Beloved cupcake shop honored with small business award
by Sara Krevoy
Oct 30, 2019 | 2236 views | 0 0 comments | 37 37 recommendations | email to a friend | print
Already named “Best Cupcake” in the five boroughs by the Daily News and chosen as a “Chef’s Selection” for Nets games since the Barclay’s Center opened, Williamsburg’s Brooklyn Cupcake received a new accolade to add to the list: The celebrated local eatery was named OnDeck’s “Small Business of the Month” for October.

Founded in 2010 by sisters and Brooklyn natives Carmen Rodriguez and Gina Madera, Brooklyn Cupcake is a business rooted in identity - that of family, culture and community.

Between customer-made artwork displayed on the walls and the sugary fragrance of cupcakes cooling behind the counter, those who stop by for a bite are bound to be reminded of home.

“We were raised in this community,” said Rodriguez, who grew up in a building a few blocks from her shop. “And we get to open up in a neighborhood that watched us grow up.”

The seeds for what would become a thriving cupcake shop were sewn long before the charming storefront on Union Avenue opened its doors. Rodriguez always loved to bake. As she raised a family, the activity became a time to bond with the kids.

Rodriguez took note of the recent “cupcake craze.” Unimpressed by the hype for some places or the selection of flavors at others, she began to experiment at home with cupcakes inspired by tastes from her dual Italian and Puerto Rican heritages.

In the meantime, Rodriguez developed a reputation as an incredible baker at work. She would often bring in homemade desserts to celebrate birthdays and company events.

When she found herself at a crossroads after a big layoff at her job, people began to call her to provide baked goods for intimate parties.

The next thing she knew, a church placed an order with Rodriguez for 1,500 cupcakes for a Christmas celebration. She wasn’t sure if it was possible to complete the request, but family and friends offered up their refrigerators and other materials in order to get the job done.

When the church called back with a New Year’s order of the same volume, Rodriguez approached her sister, who helped her bake, about starting a business. Madera loved the idea.

“Here we are two kids from Brooklyn, and we have this dream,” recalled Rodriguez.

With family contributions and the work of generous contractors found through their father, Rodriguez and Madera were able to launch Brooklyn Cupcake.

Soon after opening, the business was featured twice by the Food Network on the shows “Cupcake Wars” and “Cooking in America” with Sunny Anderson. The growing media attention increased the shop’s popularity, as well as the need for additional financing.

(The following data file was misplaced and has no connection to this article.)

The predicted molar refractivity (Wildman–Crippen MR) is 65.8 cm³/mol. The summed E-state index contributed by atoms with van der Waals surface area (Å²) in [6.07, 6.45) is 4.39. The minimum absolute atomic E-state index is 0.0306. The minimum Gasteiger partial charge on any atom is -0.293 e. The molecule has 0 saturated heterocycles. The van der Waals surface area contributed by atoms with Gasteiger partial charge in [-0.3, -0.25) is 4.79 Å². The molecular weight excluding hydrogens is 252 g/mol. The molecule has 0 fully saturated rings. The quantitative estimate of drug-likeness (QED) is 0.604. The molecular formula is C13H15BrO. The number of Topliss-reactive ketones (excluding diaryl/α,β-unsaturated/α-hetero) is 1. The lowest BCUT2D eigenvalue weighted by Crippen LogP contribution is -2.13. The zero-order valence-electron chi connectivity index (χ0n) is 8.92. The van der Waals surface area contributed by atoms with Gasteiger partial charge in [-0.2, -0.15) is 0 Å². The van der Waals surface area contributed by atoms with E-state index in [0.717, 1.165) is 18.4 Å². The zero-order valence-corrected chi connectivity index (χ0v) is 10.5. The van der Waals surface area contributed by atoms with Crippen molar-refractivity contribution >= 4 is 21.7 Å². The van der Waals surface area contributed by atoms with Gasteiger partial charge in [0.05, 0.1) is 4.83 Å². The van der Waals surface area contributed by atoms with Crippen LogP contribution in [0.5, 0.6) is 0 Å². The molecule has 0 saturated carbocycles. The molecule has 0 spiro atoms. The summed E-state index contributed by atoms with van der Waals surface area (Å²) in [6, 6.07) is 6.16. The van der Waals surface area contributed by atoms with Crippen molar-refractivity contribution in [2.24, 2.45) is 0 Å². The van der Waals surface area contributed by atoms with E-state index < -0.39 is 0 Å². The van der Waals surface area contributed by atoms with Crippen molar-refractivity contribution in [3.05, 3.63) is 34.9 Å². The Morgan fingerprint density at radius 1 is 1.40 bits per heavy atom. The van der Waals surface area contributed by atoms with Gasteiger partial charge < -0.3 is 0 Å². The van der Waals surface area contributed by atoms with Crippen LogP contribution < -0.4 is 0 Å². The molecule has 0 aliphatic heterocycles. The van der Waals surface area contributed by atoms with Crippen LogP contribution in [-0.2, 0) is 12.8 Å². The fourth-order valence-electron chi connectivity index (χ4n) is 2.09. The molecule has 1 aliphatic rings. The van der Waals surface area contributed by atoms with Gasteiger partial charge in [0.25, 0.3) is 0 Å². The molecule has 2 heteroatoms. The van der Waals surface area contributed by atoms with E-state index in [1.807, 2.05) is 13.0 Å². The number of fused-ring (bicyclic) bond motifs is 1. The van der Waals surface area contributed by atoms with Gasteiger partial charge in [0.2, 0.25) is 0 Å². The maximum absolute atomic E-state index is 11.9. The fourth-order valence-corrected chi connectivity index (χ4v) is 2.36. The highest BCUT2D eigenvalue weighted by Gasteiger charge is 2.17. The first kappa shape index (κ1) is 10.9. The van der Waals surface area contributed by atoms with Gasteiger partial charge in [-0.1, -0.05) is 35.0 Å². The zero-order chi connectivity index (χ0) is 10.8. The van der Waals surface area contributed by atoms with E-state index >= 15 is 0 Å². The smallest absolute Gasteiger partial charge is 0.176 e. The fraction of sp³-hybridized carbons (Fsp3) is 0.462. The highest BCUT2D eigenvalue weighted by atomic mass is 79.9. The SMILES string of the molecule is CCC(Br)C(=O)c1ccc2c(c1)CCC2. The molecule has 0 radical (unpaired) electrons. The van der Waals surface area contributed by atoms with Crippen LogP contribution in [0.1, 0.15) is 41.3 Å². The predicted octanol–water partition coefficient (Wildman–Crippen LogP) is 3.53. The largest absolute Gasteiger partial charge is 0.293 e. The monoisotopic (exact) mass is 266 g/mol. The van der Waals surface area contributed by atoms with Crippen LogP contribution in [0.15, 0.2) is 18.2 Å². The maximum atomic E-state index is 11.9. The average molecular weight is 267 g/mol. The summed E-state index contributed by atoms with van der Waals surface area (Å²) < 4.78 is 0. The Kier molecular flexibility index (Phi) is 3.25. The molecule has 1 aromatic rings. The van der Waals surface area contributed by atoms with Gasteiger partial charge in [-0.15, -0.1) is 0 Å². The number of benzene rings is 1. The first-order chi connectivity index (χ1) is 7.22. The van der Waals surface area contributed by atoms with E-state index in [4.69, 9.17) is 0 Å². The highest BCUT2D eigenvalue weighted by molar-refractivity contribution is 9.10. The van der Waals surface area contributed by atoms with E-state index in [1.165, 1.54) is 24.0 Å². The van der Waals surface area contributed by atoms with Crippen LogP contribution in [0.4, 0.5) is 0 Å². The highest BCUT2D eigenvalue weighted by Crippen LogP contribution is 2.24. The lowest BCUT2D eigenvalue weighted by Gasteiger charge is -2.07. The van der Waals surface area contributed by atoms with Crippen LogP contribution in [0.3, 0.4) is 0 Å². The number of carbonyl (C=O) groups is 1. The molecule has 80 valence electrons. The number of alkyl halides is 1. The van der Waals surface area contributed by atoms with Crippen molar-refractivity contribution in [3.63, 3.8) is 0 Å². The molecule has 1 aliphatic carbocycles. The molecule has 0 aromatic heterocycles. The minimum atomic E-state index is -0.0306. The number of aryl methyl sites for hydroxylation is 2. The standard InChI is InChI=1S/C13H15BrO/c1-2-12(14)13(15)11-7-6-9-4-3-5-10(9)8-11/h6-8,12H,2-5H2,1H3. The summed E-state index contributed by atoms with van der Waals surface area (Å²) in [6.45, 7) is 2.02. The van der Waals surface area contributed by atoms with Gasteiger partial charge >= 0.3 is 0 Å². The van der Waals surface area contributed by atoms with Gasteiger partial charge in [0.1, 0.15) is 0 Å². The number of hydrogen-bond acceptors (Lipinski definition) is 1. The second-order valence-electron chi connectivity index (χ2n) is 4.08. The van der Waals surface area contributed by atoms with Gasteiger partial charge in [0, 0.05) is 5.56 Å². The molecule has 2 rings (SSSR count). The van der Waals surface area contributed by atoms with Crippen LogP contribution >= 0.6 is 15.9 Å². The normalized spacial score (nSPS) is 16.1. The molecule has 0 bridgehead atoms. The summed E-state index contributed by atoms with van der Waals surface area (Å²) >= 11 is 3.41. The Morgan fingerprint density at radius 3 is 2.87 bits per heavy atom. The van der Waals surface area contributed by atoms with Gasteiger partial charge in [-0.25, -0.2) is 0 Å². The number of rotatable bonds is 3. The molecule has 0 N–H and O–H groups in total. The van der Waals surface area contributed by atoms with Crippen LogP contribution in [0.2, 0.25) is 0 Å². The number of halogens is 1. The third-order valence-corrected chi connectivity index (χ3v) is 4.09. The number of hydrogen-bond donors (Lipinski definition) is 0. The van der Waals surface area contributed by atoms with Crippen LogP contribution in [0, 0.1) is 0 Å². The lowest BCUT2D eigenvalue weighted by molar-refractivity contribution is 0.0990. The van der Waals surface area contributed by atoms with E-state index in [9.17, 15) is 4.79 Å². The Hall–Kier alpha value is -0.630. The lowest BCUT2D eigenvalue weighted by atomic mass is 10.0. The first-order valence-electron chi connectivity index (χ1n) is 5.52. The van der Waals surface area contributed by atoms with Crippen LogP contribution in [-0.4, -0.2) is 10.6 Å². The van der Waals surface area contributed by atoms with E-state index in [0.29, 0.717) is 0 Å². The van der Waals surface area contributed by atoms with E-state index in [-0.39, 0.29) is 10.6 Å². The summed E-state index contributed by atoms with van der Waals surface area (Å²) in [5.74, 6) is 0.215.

“For me honestly, finding OnDeck was another blessing,” said Rodriguez, who has been working with OnDeck for three years now after several unsuccessful attempts to get loans from her bank.

OnDeck is an online lender that offers a wide range of financial support to small businesses. Since its creation in 2006, the company has provided customers across the U.S., Canada and Australia with more than $12 billion in loans.

With a loan and a line of credit, Brooklyn Cupcake was able to utilize OnDeck as a crucial tool for expansion.

“That gives us the working capital we need to get through slow times and to get equipment when we need it,” Rodriguez explained. “It’s also given us the opportunity to take advantage of pop-up locations.”

Showcasing rare cupcake flavors such as Tres Leches, Coquito, Tiramisu and Rainbow Cookie, Brooklyn Cupcake is truly a reflection of the sisters themselves and what it took to accomplish their goals.

Through their business, Rodriguez and Madera are sustaining a cycle of uplifting, from within, the community that nurtured and supported them from the beginning.

“I get people that walked in here as brides and grooms and today we’re celebrating their children’s birthdays,” Rodriguez reminisced while sharing stories of customers, from a mother of two Autistic children to a cancer patient who suffered loss of taste during chemo treatment.

“You think you’re going to go into this and get rich, but you wind up getting to know your people and your community,” she continued. “Then being rich isn’t as important.”

That is what makes the journey of Brooklyn Cupcake worth it nearly ten years later, despite the inevitable challenges that come along with running a small business.

“It’s all about the people, not only the customers but also the employees,” Rodriguez explained. “And I say employees, but the truth of the matter is it’s my sister. My baker is our best friend who grew up with us. I get to see my daughter’s face every day. All those things, you can’t trade that.”

The rest is just icing on the (cup)cake.

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